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Anime glows in Harper's halls

Anyone who’s witnessed schoolkids toting playing cards or puzzled over the word “Pokemon” is already acquainted with it. Anime (pronounced “anna-may”)—a distinctly Japanese mode of cel animation characterized by bright colors, subtle and expressive lines, ornate background paintings, reed-thin and giant-eyed characters, and often spectacular violence—probably isn’t like the cartoons most Chicago alumni grew up with. But it has become a hallmark of Western youth culture.

With hundreds of movies and series now available in the United States on television and DVD, anime is no longer a nerds’ domain. It has broken into mainstream markets (anime claims its own shelf space at Target) as well as academe. College students in particular have embraced the craze: Chicago’s Japanese Animation Society (JAS) boasts 300 members; around 30 attend each meeting. Members come from all over the collegiate divisions: East Asian languages & civilizations, linguistics, history, computer science, public policy, political science, economics, English.

Some are casual watchers, others are frighteningly devoted. “Many members spend all their time watching downloaded animes, frequently to the detriment of their studies,” says JAS chair Helena Stenberg, ’04. For others, Stenberg included, the love of anime can provide matter for academic inquiry. Last spring she wrote a final paper on famed anime director Hideaki Anno for a packed course on Japanese cinema taught by Jonathan M. Hall (now at the University of California, Irvine). Finishing her concentrations in East Asian languages & civilizations and economics, Stenberg is spending her last months watching anime writ large on University projector screens.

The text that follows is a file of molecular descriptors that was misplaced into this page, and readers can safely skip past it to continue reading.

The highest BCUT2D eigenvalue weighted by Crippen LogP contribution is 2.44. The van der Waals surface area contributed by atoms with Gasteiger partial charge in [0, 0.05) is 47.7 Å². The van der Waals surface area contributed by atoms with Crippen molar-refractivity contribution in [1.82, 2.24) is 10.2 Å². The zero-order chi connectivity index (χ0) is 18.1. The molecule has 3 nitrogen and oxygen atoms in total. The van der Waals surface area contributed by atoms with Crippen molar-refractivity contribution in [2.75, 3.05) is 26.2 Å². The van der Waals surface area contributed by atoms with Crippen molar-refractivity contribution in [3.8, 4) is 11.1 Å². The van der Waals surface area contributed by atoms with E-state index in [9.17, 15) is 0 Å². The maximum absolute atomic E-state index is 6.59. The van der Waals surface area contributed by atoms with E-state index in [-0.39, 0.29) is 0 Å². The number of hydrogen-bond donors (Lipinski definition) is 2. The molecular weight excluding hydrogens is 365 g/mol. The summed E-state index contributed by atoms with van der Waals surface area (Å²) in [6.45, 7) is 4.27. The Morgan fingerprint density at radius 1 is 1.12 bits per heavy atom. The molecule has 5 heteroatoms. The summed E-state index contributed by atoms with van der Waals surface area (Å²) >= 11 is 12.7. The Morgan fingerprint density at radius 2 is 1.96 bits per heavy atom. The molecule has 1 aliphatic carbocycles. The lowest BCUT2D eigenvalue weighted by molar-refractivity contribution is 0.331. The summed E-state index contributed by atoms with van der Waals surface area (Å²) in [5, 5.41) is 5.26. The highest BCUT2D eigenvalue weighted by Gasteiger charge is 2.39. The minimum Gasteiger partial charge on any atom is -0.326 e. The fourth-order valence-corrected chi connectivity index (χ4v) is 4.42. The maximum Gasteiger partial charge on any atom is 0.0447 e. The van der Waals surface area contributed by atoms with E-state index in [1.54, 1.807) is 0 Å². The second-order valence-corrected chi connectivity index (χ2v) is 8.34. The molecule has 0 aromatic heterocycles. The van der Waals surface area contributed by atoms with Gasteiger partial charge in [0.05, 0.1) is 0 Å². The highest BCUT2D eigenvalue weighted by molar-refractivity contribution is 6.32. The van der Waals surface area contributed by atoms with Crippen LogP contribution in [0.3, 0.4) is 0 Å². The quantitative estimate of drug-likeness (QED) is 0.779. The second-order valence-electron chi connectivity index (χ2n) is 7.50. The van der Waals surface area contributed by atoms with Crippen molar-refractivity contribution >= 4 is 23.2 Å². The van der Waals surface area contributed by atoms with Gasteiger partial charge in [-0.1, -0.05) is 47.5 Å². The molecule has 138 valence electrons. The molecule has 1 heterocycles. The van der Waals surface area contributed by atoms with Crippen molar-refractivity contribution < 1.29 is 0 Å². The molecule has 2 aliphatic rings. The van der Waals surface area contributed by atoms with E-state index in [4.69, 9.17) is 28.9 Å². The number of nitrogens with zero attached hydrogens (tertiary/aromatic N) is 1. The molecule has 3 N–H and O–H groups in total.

Wednesdays at 7 p.m. anime fans gather in Harper’s Lecture Hall 130, filling it with the same electricity as a fascinating academic course, and screen cartoons past 10 p.m. A typical night’s menu reflects the variety and eccentricity that devotees consider anime’s real attractions: winter quarter’s weekly screenings include two episodes of the children’s television series Fruits Basket, a meditative comedy-drama about working-class Japanese schoolchildren and their teenaged friends (who periodically transform into animals); two episodes of Mobile Battleship Nadesico, an interplanetary war drama that mixes space-age battles with parody and slapstick humor; two episodes of Last Exile, a high-concept fantasy epic about hapless aerial messengers in a world dominated by rival air forces; and finally an episode of Ebichu, a raunchy satire about a housecleaning hamster who can’t stand her owner’s boyfriend.

The JAS is a lively audience, laughing raucously but following every frame, particularly relishing the pun-filled Japanese dialogue (translated via subtitles, which fans prefer to English dubbing). There’s no risk that they’ll run out of shows to watch, with the constantly increasing flow of old and new series out of Japan. Fund-raising raffles, sales, and annual allocations from the Office of the Reynolds Club and Student Activities power JAS’s supply of videos and DVDs, though for truly recondite viewing materials members resort to the Internet.

Occasionally they like to shed the vicarious pleasures of watching and remake themselves in anime’s image. Every May for the past three years JAS has participated in Anime Central, a three-day Midwestern convention, and taken part in its masquerade “cosplay” and skit competition. For participants this entails making elaborate costumes that resemble their favorite characters and conceiving skits inspired by anime stories. Their dedication to the art form has held them in good stead—they’ve won awards for their dramaturgy each year they’ve attended, including the grand prize in 2002.—J.N.L.



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